In FIG. 3B is shown a second preferred byte-erasable EEPROM array that is divided into a plurality of byte-units Byte(0) to (k). In this embodiment there is a separated source lines structure in which each two adjacent bytes share one source line SL(0) to save layout area. Each source line SL(0) is separated from other source lines and is decoded by extra transistors. Otherwise, all the other array structure, including the word line partition and byte-word line decoder, are remained the same as the previous embodiment.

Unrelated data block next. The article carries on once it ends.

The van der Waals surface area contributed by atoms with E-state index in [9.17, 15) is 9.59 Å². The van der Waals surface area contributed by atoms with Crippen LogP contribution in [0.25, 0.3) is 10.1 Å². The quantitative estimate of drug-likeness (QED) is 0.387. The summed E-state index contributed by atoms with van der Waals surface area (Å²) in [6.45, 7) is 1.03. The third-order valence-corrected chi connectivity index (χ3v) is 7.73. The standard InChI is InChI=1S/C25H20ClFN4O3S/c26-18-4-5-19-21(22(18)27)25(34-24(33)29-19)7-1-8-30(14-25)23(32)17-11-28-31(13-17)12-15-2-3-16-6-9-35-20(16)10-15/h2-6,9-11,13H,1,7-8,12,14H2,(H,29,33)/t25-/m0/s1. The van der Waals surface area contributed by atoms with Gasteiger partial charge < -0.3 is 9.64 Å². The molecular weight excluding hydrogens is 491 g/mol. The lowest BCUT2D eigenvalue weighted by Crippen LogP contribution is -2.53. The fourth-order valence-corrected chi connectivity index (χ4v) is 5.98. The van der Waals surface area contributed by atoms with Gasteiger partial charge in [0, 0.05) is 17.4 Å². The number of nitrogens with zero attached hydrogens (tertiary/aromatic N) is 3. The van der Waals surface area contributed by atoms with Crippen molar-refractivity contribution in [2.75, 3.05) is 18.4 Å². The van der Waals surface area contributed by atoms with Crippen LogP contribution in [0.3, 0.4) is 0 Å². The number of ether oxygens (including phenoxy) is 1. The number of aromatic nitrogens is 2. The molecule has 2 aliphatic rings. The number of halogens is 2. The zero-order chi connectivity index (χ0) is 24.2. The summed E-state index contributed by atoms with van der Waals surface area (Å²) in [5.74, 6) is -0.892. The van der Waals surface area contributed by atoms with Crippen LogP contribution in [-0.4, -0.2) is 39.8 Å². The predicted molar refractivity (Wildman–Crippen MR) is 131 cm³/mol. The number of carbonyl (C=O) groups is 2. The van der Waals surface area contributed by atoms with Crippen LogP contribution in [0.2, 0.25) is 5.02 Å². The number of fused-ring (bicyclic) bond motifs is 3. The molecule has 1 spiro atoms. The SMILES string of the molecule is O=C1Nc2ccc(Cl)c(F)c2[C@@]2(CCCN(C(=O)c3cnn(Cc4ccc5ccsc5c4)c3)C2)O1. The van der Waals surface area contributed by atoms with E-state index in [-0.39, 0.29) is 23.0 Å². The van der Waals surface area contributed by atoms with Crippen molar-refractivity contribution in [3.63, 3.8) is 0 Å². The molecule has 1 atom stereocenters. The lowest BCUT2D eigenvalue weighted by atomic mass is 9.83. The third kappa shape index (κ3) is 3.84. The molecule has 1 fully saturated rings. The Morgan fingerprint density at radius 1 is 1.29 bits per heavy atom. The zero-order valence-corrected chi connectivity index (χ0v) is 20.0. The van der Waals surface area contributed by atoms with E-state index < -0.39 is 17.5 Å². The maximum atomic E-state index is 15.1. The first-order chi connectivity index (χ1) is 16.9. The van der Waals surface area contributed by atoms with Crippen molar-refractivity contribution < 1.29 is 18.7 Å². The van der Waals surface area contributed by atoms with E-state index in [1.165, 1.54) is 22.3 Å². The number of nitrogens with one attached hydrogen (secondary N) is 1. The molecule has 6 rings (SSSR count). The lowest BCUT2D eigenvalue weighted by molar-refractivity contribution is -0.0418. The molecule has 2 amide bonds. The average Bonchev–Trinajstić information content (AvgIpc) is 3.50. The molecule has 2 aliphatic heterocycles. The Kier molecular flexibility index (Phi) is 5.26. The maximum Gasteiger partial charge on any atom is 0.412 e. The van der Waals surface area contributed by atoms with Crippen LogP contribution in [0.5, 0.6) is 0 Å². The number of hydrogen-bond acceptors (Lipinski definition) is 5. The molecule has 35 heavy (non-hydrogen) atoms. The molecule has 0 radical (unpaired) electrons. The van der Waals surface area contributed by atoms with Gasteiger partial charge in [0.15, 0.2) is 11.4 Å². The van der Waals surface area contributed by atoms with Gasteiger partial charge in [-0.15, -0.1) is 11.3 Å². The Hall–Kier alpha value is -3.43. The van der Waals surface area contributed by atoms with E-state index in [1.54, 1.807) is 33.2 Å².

Continuing to refer to FIG. 3B, an extra source line SL running in the bit line direction is added to facilitate the decode and control of the source line of each byte. The source SL(0) of each byte is coupled to the source line SL through the source line select transistor typified by M10 and M20. The gate of the source line select transistor is connected to proper decoding signals, for example, the select gate signal of each byte SG(0) to SG(k). When programming a selected byte, the select gate signal of that byte will be applied with a high voltage, such as +18V for example, to turn on the select transistors on each bit line of the byte, which will also turns on the source line select transistor. This allows the source line of the selected byte to be connected to the vertical metal source line SL that provides 0V to the selected source line for CHE programming. Since all the select gates SG(0) to SG(k) of the deselected cells are applied with 0V to turn off the select transistors of the deselected bytes, it will also turn off the source line select transistors of the deselected bytes. This causes the source lines of the deselected bytes to be floated and allows this embodiment to realize the preferred bias condition shown in FIG. 2C for Program 4.